The developments in the Criminal Justice System for addressing Child Sexual Abuse (“CSA”) have majorly been knee-jerk reactions with minimum to zero consultation with stakeholders and experts; be it the increase in the age of consent in 2012 or the introduction of death penalty for child rapists in 2018. Both measures were in response to events that evoked public outcry and were subsequently critiqued as a failure to address the core of CSA. Clearly then, the legal system has failed to understand the socio-political reality of CSA. This begs the question: what is the role of law in combatting abuse?
In this piece, I argue that India’s legal response to CSA has failed. Firstly, I show that excessive reliance on punishment has failed to address the causes of abuse and holds the potential to harm children. Secondly, I assess the effect that the Criminal Justice System has on the healing of the survivor. Then, I look at the law through ‘Mandatory Reporting’– a transformative legal measure which purports to move beyond criminalization; and evaluate the true implications such a measure holds for combatting abuse. In conclusion, I explore the possibility of a non-legal response to CSA, one that is focused on healing and not excessive criminalization.
Broadly, the legal framework in India comprises of the Juvenile Justice (Care and Protection of Children) Act, 2015 (“JJ Act”) and the Protection of Children from Sexual Offences Act, 2012 (“POCSO Act”). The JJ Act is a social legislation1“…Keeping in view the beneficial nature of the socially oriented legislation, it is an obligation of the court where such a plea is raised to examine that plea with care and it cannot fold its hands and without returning a positive finding regarding that plea, deny the benefit of the provisions of an accused…”; Bhola Bhagat v State of Bihar, (1997) 8 SCC 720., rehabilitative in nature2“…There is also need for larger involvement of informal systems and community-based welfare agencies in the care, protection, treatment, development and rehabilitation of such juveniles…”; Pratap Singh v. State of Jharkhand, (2005) 3SC C 551. and is to be interpreted as a beneficial legislation. On the other hand, the POCSO Act prescribes punishments for Child Sexual Abuse and is to be interpreted strictly as a criminal legislation. Both laws espouse the best interest 3Article 3, UN General Assembly, Convention on the Rights of the Child, 20 November 1989, United Nations, Treaty Series, vol. 1577, p.3. of a child principle.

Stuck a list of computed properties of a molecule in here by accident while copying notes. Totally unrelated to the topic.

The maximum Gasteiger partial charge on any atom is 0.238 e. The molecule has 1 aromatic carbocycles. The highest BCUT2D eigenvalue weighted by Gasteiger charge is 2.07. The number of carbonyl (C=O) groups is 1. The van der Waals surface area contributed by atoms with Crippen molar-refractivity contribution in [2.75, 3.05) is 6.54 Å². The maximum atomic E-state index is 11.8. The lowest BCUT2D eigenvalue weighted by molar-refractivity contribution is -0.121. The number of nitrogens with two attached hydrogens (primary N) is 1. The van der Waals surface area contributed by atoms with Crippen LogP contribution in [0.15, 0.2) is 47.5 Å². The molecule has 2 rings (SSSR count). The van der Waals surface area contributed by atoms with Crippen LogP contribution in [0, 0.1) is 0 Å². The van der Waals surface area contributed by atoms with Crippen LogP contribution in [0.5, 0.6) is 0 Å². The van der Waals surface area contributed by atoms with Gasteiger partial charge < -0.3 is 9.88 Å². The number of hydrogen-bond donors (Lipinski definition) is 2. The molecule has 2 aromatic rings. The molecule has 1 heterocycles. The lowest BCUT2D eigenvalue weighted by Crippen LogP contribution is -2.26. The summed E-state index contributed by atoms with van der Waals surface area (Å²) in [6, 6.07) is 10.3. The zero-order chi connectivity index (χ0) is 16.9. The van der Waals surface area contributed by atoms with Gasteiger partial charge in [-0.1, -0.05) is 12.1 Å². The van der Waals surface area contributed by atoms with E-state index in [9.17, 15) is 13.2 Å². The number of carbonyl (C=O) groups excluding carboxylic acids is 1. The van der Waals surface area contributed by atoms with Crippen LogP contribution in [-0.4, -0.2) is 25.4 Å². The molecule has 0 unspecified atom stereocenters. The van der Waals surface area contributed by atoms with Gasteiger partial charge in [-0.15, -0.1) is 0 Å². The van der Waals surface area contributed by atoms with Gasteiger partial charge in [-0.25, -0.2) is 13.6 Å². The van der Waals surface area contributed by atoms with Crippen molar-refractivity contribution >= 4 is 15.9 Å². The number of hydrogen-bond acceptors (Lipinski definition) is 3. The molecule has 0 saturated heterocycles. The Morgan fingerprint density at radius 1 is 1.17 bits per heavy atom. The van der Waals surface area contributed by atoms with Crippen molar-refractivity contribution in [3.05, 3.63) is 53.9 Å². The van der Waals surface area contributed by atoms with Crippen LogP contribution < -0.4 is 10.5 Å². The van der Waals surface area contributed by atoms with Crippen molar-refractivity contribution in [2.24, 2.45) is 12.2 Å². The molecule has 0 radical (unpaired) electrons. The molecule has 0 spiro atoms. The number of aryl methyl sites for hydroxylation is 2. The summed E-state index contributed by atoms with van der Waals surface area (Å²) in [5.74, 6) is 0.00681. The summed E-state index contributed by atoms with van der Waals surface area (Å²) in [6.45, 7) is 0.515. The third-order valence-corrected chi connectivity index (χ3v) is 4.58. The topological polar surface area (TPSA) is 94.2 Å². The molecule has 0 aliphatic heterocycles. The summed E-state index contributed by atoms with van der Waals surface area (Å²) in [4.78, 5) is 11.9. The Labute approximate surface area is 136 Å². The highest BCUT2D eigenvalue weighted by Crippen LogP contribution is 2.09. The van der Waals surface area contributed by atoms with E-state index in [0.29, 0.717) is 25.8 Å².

Why does abuse occur?
Structural Stress (economic status, employment, education, etc.) and cultural norms concerning violence have been described as the driving factors for Child Abuse.4Richard Gelles, Demythologizing Child Abuse, 25 THE FAMILY COORDINATOR 2, 135 (1976). In simple terms, when someone abuses a child, motivation can be attributed to the stress inflicted by the system. In a similar vein, violence towards children has been culturally accepted, mandated, and declared as an essential in child rearing (spare the rod, spoil the child). This tacit approval of violence as a method of child caretaking by society has been instrumental in legitimizing abuse.
What does the law do?